For the last few months, Gmail’s new tabbed layout has raised questions, created panic and caused confusion. Will this change really be the end of email marketing as we know it?
For those of you who aren’t yet familiar with the layout, Gmail now features five tabs in its inbox: primary, social, promotions, updates and forums. By default, only the primary tab is displayed when users log in and, on the mobile app, recipients don’t receive notifications for campaigns that arrive in other tabs.
This change has caused a lot of concern. Marketing emails are now sent directly to ‘promotions’ and, as a result, emails have been lost. This has seriously damaged businesses sending out time-sensitive offers and information.
Since the introduction of Gmail’s tabs, open rates for recipients using this email client have dipped slightly, by between approximately 0.6 and 3.1%. However, it is summer. People are on holiday and the weather has been great. Taking a short-term view of these changes isn’t the right way to go. The true impact of tabs requires long-term analysis.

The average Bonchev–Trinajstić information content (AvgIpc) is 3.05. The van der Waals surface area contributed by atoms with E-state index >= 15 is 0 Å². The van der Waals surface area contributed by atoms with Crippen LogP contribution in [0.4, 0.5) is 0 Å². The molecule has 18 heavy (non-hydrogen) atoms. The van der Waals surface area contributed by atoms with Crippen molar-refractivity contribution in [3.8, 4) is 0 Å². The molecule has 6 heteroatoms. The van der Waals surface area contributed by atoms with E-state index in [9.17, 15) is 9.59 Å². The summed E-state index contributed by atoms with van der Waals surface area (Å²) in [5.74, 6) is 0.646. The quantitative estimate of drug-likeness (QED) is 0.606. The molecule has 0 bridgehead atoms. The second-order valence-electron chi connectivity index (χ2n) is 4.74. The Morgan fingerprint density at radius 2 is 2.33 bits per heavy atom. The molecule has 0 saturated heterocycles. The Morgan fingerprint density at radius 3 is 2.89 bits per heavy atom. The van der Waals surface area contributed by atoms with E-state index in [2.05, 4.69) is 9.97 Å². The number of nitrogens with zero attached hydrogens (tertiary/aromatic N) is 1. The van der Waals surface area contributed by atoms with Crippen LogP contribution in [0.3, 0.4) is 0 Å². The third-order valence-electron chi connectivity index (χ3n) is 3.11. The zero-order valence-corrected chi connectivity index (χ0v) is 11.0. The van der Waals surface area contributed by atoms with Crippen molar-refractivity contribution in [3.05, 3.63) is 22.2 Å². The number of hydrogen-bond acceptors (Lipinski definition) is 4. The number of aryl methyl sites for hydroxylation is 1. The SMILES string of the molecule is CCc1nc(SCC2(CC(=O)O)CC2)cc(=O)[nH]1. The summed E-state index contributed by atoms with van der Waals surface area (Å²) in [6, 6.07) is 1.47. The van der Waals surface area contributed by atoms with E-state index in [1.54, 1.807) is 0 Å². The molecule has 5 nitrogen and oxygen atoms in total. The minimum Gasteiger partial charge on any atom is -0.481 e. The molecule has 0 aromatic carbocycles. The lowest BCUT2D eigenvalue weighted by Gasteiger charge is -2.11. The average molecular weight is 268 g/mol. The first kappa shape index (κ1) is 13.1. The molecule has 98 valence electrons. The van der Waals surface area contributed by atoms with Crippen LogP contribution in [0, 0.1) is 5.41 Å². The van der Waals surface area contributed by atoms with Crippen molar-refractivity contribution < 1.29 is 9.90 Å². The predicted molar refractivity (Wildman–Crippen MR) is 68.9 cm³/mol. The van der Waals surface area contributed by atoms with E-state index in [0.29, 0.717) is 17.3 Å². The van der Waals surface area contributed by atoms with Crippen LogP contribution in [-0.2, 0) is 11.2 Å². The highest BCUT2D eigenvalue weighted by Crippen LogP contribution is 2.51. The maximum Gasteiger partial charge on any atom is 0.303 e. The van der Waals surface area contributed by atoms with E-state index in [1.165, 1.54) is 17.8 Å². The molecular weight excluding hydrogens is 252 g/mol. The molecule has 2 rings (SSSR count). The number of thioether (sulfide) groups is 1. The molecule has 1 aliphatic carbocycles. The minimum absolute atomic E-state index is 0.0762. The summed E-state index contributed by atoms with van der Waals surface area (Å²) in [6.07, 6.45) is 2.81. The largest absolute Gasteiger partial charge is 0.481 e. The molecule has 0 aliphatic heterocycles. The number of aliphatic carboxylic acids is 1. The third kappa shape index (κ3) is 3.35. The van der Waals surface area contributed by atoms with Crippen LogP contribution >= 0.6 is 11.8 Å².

Google loves quality and this change is intended to enhance its user experience. Take this opportunity to review your own email strategies and the quality of your campaigns. No matter which email client your recipients use, quality content and positive associations should always be at the front of your mind when planning email marketing.
How can you prevent your open rate dropping?
Let your Gmail users know about the changes and how this can affect your email’s location.
Always use quality content that’s tailored to the needs and demands of your segments. Make sure you include the most important and compelling information above the fold and in your subject line.
How did you build your list? How long has it been since you last emailed your recipients? It’s about quality over quantity so focus on targeting people who have opted in and want to hear from you.
Email content isn’t just for email! Don’t forget to talk about upcoming campaigns (particularly if they’re time-sensitive) across your social media pages, on your website and even in your offline communications.